Luvo Financial co-founder and partner Ian Batkin reflects on the features and measures of the Budget 2020 regarding R&D Tax Credits, which he believes, contained no great surprises and, if anything, was a little disappointing from an SME perspective.
The Chancellor announced the following changes / measures regarding Research and Development (R&D) Tax Credits in the recent Budget:
- Intention to increase economy-wide investment in R&D to 2.4% of GDP by 2027, with continuing commitment to the two UK R&D Schemes i.e. for both Large Companies (RDEC) and SME’s ~ very much as advertised / promised in the Conservative party’s election manifesto.
- R&D Expenditure Credits (RDEC) to increase from 12% to 13% for expenditure incurred from 01/04/20 onwards ~ with Corporation Tax remaining at 19%, the value that mostly Large Companies can now realise from the relief increases from 9.7% to 10.5% of eligible expenditure.
- Anti-avoidance measures that had been proposed to be introduced to the SME scheme from 01/04/20 are being deferred by one year, to 01/04/21, following consultation in 2019. There will be further consultation on the previously proposed cap on Payable Cash Credits that are claimable by SME’s (which had been proposed at 3x annual PAYE + NIC’s)
- Further consultation to be undertaken regarding whether qualifying R&D costs will be extended to potentially include the cost of buying data and the cost of cloud computing.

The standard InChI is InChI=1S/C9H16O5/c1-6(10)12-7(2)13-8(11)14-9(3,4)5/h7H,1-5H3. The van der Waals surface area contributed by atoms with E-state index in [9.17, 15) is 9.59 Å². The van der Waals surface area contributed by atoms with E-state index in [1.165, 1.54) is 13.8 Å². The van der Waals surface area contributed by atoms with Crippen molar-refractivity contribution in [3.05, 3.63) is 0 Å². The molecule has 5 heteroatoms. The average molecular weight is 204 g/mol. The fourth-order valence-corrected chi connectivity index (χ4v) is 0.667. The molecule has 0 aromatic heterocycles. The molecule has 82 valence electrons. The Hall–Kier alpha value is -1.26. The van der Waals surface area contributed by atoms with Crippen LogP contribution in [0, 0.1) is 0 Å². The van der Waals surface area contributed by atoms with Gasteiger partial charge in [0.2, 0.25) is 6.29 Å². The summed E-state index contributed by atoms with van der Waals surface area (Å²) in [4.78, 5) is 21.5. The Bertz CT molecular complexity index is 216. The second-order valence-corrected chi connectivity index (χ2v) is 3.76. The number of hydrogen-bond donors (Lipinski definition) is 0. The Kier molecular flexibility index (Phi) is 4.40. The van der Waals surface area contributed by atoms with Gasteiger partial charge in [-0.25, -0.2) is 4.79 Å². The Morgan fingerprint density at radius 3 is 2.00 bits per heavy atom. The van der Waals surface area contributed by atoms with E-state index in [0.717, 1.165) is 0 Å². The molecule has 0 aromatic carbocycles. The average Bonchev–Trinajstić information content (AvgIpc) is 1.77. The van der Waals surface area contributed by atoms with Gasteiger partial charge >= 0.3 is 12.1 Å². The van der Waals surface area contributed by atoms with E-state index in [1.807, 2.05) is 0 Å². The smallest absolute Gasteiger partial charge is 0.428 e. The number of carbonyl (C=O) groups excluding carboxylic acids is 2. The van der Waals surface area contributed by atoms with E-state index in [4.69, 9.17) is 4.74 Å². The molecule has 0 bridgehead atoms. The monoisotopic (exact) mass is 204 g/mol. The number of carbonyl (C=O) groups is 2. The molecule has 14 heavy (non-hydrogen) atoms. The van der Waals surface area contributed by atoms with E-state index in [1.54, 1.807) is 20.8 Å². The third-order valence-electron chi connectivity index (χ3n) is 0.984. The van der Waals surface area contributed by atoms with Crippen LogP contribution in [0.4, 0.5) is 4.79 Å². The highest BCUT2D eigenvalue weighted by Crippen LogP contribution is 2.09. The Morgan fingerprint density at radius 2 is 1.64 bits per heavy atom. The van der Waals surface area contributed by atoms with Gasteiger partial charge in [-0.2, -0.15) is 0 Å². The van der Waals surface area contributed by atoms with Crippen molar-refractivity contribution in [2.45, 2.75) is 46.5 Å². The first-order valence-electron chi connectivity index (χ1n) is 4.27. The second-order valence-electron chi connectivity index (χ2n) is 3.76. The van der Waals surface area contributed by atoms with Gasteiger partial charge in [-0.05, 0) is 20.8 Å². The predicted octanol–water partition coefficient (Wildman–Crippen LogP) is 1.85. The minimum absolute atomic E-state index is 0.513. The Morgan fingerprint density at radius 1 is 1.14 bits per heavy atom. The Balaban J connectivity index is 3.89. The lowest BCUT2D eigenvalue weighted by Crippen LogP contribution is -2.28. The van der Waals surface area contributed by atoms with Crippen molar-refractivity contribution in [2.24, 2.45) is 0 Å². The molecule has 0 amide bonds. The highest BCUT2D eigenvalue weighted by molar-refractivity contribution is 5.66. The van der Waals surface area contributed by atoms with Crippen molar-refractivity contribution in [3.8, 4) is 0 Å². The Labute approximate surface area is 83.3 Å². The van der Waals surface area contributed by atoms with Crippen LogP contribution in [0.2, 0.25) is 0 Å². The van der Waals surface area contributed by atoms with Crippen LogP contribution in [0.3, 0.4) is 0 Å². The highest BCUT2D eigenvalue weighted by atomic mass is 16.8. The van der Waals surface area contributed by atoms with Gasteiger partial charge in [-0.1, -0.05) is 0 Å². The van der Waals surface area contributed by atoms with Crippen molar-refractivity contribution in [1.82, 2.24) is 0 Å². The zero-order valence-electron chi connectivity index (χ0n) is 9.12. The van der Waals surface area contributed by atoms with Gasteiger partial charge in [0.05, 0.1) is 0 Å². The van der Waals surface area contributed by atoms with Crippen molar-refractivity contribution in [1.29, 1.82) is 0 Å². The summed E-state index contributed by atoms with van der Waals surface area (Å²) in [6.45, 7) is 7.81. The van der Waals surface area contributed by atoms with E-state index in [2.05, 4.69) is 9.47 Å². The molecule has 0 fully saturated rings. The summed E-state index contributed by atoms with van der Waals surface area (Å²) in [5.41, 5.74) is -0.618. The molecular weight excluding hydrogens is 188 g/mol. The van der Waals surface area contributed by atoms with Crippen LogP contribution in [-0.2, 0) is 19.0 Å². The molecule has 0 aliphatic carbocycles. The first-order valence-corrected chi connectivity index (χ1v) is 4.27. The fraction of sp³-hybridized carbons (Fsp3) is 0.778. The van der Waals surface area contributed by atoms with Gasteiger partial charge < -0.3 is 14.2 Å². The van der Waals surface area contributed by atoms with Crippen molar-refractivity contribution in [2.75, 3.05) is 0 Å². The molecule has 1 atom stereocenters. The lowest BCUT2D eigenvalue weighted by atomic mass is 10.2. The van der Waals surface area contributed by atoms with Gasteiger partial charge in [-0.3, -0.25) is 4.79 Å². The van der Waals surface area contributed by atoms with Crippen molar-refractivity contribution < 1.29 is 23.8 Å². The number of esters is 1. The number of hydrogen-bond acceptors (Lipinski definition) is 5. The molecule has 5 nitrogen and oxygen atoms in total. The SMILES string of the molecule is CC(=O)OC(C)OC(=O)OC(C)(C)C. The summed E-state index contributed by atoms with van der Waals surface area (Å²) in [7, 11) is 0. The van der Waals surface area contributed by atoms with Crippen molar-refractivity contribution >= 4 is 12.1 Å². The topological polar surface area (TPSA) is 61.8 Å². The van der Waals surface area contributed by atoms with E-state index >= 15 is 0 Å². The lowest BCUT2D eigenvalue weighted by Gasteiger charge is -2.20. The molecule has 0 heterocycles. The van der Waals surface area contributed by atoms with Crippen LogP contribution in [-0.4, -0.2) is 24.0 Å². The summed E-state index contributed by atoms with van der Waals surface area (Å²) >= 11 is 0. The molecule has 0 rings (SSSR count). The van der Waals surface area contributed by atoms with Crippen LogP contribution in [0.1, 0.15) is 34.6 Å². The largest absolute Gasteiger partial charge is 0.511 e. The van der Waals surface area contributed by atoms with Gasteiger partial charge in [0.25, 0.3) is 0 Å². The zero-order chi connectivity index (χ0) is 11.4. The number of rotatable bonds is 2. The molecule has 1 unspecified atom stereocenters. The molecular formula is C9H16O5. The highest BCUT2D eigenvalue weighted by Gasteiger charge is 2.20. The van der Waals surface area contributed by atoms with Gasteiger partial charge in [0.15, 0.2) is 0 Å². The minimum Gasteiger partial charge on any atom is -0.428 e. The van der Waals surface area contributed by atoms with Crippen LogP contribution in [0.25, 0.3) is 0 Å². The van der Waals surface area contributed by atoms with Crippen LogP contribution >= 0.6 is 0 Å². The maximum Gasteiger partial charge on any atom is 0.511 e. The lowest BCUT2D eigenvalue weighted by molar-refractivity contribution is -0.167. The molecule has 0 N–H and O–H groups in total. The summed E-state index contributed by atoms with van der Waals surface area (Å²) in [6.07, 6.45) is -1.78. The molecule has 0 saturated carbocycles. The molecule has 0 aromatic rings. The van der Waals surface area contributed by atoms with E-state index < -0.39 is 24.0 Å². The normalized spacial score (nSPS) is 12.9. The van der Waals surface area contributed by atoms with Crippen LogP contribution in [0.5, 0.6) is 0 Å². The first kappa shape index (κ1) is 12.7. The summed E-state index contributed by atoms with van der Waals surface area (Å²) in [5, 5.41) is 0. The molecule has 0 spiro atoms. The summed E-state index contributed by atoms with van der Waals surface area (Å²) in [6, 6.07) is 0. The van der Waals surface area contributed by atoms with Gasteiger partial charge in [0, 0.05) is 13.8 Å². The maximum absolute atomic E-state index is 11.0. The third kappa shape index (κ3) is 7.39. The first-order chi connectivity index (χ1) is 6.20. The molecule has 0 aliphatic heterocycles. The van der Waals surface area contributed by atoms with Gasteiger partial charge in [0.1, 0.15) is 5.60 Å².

In all honesty, the Budget contained no great surprises and, if anything, was a little disappointing, from an SME perspective. This is because we and others were hoping that tangible changes might have been announced and included within the Budget that would have provided further encouragement for more SME’s to make claims – as well as better reward those SME’s who are already claiming. One such measure that had been touted was to increase the SME expenditure enhancement from 130% to 140% (or maybe even 150%), but unfortunately there was no specific mention of this in the Chancellor’s announcements.
Our view is that the further consultation on anti-avoidance measures makes sense and that it’s important to try to ensure that genuine claimants aren’t adversely affected by these measures. We believe that in time, qualifying expenditure costs will be extended that better reflect modern-day expenditure on R&D. These may well have been included within the Budget had significant time not been committed to resolving Brexit and on the Election.
It is clearly encouraging though that the Conservative government continue to be positive about incentivising R&D expenditure via R&D Tax Credits and have already delivered on a number of the promises included in their manifesto in this respect.
It will be interesting to see how the exact changes are reflected and if anything else is included (sneaked into) the Corporation Tax Act changes that reflect the Budget. We will obviously keep you abreast of anything significant in this respect, ongoing.